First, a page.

Mid-sized Businesses Face Uphill Battle Amidst Soaring Costs and Economic Uncertainty

The number of pubs in England and Wales that shut their doors for good rose sharply in the first half of 2023, prompting warnings to the government that planned rises in business rates could force further closures in the beleaguered sector. Figures show that 383 pubs, or more than two a day, “vanished” in the first six months of this year, almost matching the total for the whole of 2022, when 386 were lost. The data, from the commercial real estate analysts Altus Group, measures the number of pubs that have closed down permanently because they have either been demolished or converted for use as homes or offices. The chief executive of one of Britain’s leading pub groups joined Altus in warning the chancellor, Jeremy Hunt, that more closures could follow if he goes ahead with plans to scrap a discount on business rates. Chris Jowsey, the chief executive of 1,000-strong chain Admiral Taverns, said the relief was vital for many pubs. “Without it, costs for many pubs will rise dramatically by many thousands of pounds, fuelling inflation and forcing closure for many independents,” he said. “Having survived Covid-19 and the cost of living crisis, it would be tragic if the government now chose to increase rates bills and brought about pub closures.” Pubs, like other hospitality, leisure and retail businesses, now benefit from a 75% discount on their business rate bills, capped at £110,000. Hunt announced the £2.1bn relief scheme at his autumn statement in November 2022, but the discount is scheduled to end in March 2024. The effect of the relief being phased out will be exacerbated by a scheduled rise in the headline business rates in line with inflation, an increase set to take effect in April next year. This could add 6% to bills, Altus Group said, calling on Hunt to continue rate relief beyond March next year. “With energy costs up 80% year-on-year, in a low-growth, high-inflation and high interest rates environment, the last thing pubs need is an average business rates hike of £12,385 next year,” said Alex Probyn, the head of property tax at Altus Group. The pubs industry, one of the hardest-hit by the restrictions on socialising imposed during the pandemic, has struggled to recover in the face of sky-high energy bills, the soaring cost of ingredients and difficulties in hiring staff. skip past newsletter promotion Sign up to Business Today Free daily newsletter Get set for the working day – we'll point you to all the business news and analysis you need every morning Privacy Notice: Newsletters may contain info about charities, online ads, and content funded by outside parties. For more information see our Privacy Policy. We use Google reCaptcha to protect our website and the Google Privacy Policy and Terms of Service apply. after newsletter promotion Britain’s biggest pub group, Stonegate – the owner of chains such as the Slug & Lettuce and Yates’s – has told patrons it will start charging them a 20p premium on pints during busy periods, such as the weekend. The Federation of Small Businesses (FSB) is also urging the government to extend the 75% rates relief discount for retail, hospitality and leisure businesses beyond next spring’s cutoff, and to increase the threshold for small business rates relief from £12,000 to at least £25,000. That would remove more than 250,000 small businesses from the rates system, they say. “For many small businesses on the high street and town centres, the current relief is a lifeline, said the FSB’s national chair, Martin McTague. “In April this is due to end, creating a cliff edge that will be hugely damaging to thousands of businesses. Ensuring the relief is maintained for those businesses that need it most will be key to their survival.”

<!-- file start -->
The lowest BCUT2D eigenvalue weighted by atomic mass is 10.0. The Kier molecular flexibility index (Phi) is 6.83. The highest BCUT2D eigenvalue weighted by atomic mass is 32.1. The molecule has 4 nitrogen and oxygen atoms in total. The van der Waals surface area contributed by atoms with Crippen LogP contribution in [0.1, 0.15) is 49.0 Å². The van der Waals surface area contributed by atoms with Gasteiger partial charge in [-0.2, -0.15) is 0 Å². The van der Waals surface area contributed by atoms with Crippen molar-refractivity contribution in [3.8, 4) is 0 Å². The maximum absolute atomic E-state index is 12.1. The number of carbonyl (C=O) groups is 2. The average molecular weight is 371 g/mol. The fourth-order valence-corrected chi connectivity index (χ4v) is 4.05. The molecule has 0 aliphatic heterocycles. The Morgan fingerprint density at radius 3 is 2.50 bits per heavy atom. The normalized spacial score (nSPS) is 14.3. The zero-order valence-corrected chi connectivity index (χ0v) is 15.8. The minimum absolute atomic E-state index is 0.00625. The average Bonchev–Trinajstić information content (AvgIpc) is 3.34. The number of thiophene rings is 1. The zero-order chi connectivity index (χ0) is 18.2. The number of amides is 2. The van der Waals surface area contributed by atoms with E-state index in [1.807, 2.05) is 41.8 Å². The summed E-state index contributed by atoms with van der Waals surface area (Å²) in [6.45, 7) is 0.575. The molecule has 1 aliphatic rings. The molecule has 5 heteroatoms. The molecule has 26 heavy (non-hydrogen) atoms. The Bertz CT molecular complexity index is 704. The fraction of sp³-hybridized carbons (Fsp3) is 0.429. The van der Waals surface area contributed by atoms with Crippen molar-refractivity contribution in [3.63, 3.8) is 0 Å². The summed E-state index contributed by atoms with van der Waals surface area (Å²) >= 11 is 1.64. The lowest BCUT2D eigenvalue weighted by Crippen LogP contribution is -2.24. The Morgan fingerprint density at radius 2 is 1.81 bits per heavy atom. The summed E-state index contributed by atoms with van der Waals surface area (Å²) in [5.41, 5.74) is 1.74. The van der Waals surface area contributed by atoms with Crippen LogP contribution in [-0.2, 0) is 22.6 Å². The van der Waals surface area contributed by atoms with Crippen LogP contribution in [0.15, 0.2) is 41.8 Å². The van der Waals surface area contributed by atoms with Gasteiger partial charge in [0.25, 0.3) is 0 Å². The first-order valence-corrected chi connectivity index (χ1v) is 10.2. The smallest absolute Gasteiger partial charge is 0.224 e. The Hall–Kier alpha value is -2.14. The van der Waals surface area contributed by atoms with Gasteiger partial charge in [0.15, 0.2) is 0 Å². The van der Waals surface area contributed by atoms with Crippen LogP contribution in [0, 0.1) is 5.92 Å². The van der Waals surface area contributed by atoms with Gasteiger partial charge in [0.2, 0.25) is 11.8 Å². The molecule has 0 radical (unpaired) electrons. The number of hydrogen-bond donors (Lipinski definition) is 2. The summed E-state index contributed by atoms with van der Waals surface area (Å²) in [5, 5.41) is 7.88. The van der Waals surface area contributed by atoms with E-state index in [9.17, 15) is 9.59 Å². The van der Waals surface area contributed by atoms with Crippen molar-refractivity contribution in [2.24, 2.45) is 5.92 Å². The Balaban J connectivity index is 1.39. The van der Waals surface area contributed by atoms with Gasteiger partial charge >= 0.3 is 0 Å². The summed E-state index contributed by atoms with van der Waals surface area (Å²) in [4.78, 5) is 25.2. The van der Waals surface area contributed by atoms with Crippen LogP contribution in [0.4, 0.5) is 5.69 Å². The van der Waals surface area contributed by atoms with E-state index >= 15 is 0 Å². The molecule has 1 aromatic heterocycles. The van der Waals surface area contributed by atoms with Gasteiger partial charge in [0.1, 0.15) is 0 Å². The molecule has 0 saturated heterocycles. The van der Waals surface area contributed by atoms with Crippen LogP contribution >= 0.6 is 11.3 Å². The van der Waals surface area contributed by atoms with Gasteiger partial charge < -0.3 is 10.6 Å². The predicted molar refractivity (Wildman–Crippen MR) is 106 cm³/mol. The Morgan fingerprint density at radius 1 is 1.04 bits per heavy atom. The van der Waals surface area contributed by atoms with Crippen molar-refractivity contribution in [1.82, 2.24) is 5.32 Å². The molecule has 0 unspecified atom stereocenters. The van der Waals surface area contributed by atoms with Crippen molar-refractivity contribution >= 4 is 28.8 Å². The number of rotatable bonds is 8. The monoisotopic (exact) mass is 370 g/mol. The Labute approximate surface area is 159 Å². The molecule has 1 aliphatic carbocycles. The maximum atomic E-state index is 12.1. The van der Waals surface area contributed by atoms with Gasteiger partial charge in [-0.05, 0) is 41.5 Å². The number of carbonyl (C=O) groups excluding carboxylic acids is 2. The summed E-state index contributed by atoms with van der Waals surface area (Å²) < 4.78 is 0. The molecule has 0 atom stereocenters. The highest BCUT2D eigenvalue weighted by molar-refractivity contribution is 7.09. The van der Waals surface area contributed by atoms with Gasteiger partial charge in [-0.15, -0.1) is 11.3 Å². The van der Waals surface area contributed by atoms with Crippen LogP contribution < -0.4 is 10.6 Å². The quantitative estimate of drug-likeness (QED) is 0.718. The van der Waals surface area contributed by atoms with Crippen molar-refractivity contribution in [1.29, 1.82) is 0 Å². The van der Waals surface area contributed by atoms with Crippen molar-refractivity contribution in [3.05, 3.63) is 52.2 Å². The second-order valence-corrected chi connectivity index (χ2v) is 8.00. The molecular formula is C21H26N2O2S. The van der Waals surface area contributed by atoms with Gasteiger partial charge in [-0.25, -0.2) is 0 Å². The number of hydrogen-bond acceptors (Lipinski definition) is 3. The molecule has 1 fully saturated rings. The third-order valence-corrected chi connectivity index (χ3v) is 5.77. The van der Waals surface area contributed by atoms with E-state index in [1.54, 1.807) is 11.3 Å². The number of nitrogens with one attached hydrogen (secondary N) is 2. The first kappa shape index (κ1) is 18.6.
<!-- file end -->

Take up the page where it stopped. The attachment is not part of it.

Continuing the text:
As the spectre of inflation and escalating energy bills looms large, mid-sized businesses across the UK find themselves navigating a treacherous economic landscape, with challenges such as securing financing and expanding operations looming large on the horizon.

According to a survey conducted by BDO, a leading accountancy firm, over half of the 500 leaders of mid-sized businesses cited “elevated” costs as their primary concern in the coming months. The struggle to access new capital for expansion initiatives compounded the issue, with 41% of respondents highlighting difficulties in sourcing financing from both private and public sources.

The looming shadow of the chancellor’s upcoming spring budget has prompted calls for reforms in various areas, including skills policy, tax streamlining, and improved access to capital. With 84% of businesses anticipating either a rise or a status quo in business tax levels until 2026, there is a growing sense of urgency for targeted interventions to bolster economic resilience.

Richard Austin, a partner at BDO, emphasized the critical juncture faced by mid-sized businesses, underscoring the need for clear and targeted policy interventions to support growth amidst challenging economic conditions. The mid-market segment, generating revenues exceeding £1 trillion and accounting for a quarter of all jobs, represents a vital engine for the UK’s economic recovery.

However, amidst these challenges, the hospitality sector is grappling with its own set of crises. According to data from Price Bailey, a staggering 514 restaurant businesses entered insolvency in the final quarter of the year, marking a new record surpassing previous figures set in 2023. The relentless onslaught of closures underscores the precarious state of the industry, with an average of 5.3 restaurants going bust each day in 2024, a significant increase from previous years.

Matt Howard, head of the insolvency and recovery team at Price Bailey, painted a grim picture of the hospitality sector’s future, warning that the sector’s woes are likely to exacerbate as the broader services sector faces mounting economic headwinds.